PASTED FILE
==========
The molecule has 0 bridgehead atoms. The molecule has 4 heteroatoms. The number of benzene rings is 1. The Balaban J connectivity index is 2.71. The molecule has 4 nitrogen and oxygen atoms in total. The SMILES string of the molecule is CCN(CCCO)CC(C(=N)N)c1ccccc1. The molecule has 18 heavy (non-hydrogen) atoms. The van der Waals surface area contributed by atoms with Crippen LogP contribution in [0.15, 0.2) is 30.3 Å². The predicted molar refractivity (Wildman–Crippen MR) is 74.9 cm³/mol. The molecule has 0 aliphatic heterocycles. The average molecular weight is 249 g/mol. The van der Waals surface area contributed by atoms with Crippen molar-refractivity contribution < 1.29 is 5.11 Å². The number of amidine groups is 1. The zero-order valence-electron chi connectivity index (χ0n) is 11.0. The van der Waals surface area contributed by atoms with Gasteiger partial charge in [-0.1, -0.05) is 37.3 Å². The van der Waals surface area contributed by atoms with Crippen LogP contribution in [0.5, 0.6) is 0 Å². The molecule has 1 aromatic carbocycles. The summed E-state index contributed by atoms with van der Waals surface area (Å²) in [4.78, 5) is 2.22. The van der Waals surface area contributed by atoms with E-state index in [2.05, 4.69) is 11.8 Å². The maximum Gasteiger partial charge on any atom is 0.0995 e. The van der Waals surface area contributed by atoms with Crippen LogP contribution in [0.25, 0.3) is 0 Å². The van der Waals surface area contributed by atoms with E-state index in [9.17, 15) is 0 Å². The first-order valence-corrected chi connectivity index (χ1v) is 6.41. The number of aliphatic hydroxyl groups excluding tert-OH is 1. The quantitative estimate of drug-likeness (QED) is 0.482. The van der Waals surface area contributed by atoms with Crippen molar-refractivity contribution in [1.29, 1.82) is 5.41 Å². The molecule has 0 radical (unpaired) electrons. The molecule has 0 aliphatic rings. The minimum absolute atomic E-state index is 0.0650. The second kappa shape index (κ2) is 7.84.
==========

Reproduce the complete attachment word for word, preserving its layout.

The molecule has 0 bridgehead atoms. The molecule has 4 heteroatoms. The number of benzene rings is 1. The Balaban J connectivity index is 2.71. The molecule has 4 nitrogen and oxygen atoms in total. The SMILES string of the molecule is CCN(CCCO)CC(C(=N)N)c1ccccc1. The molecule has 18 heavy (non-hydrogen) atoms. The van der Waals surface area contributed by atoms with Crippen LogP contribution in [0.15, 0.2) is 30.3 Å². The predicted molar refractivity (Wildman–Crippen MR) is 74.9 cm³/mol. The molecule has 0 aliphatic heterocycles. The average molecular weight is 249 g/mol. The van der Waals surface area contributed by atoms with Crippen molar-refractivity contribution < 1.29 is 5.11 Å². The number of amidine groups is 1. The zero-order valence-electron chi connectivity index (χ0n) is 11.0. The van der Waals surface area contributed by atoms with Gasteiger partial charge in [-0.1, -0.05) is 37.3 Å². The van der Waals surface area contributed by atoms with Crippen LogP contribution in [0.5, 0.6) is 0 Å². The molecule has 1 aromatic carbocycles. The summed E-state index contributed by atoms with van der Waals surface area (Å²) in [4.78, 5) is 2.22. The van der Waals surface area contributed by atoms with E-state index in [2.05, 4.69) is 11.8 Å². The maximum Gasteiger partial charge on any atom is 0.0995 e. The van der Waals surface area contributed by atoms with Crippen LogP contribution in [0.25, 0.3) is 0 Å². The van der Waals surface area contributed by atoms with E-state index in [9.17, 15) is 0 Å². The first-order valence-corrected chi connectivity index (χ1v) is 6.41. The number of aliphatic hydroxyl groups excluding tert-OH is 1. The quantitative estimate of drug-likeness (QED) is 0.482. The van der Waals surface area contributed by atoms with Crippen molar-refractivity contribution in [1.29, 1.82) is 5.41 Å². The molecule has 0 radical (unpaired) electrons. The molecule has 0 aliphatic rings. The minimum absolute atomic E-state index is 0.0650. The second kappa shape index (κ2) is 7.84.